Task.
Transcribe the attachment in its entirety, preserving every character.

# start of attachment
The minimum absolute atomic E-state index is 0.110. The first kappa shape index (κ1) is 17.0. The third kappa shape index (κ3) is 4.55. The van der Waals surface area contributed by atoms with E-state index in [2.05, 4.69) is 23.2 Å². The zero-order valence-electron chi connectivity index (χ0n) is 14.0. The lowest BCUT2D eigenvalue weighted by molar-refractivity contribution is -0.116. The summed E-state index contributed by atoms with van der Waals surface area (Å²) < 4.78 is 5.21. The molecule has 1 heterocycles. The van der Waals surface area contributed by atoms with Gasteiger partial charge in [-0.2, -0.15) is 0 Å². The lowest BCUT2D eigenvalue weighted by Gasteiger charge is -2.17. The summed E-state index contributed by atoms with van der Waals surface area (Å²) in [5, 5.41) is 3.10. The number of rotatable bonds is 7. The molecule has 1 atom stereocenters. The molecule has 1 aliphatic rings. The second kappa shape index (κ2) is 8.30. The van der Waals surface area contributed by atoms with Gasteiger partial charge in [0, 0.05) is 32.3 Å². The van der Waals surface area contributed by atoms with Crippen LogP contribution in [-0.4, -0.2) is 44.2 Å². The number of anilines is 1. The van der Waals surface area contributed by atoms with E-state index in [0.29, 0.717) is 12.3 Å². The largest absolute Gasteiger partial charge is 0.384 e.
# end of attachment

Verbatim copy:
The minimum absolute atomic E-state index is 0.110. The first kappa shape index (κ1) is 17.0. The third kappa shape index (κ3) is 4.55. The van der Waals surface area contributed by atoms with E-state index in [2.05, 4.69) is 23.2 Å². The zero-order valence-electron chi connectivity index (χ0n) is 14.0. The lowest BCUT2D eigenvalue weighted by molar-refractivity contribution is -0.116. The summed E-state index contributed by atoms with van der Waals surface area (Å²) < 4.78 is 5.21. The molecule has 1 heterocycles. The van der Waals surface area contributed by atoms with Gasteiger partial charge in [-0.2, -0.15) is 0 Å². The lowest BCUT2D eigenvalue weighted by Gasteiger charge is -2.17. The summed E-state index contributed by atoms with van der Waals surface area (Å²) in [5, 5.41) is 3.10. The number of rotatable bonds is 7. The molecule has 1 atom stereocenters. The molecule has 1 aliphatic rings. The second kappa shape index (κ2) is 8.30. The van der Waals surface area contributed by atoms with Gasteiger partial charge in [0, 0.05) is 32.3 Å². The van der Waals surface area contributed by atoms with Crippen LogP contribution in [-0.4, -0.2) is 44.2 Å². The number of anilines is 1. The van der Waals surface area contributed by atoms with E-state index in [0.29, 0.717) is 12.3 Å². The largest absolute Gasteiger partial charge is 0.384 e.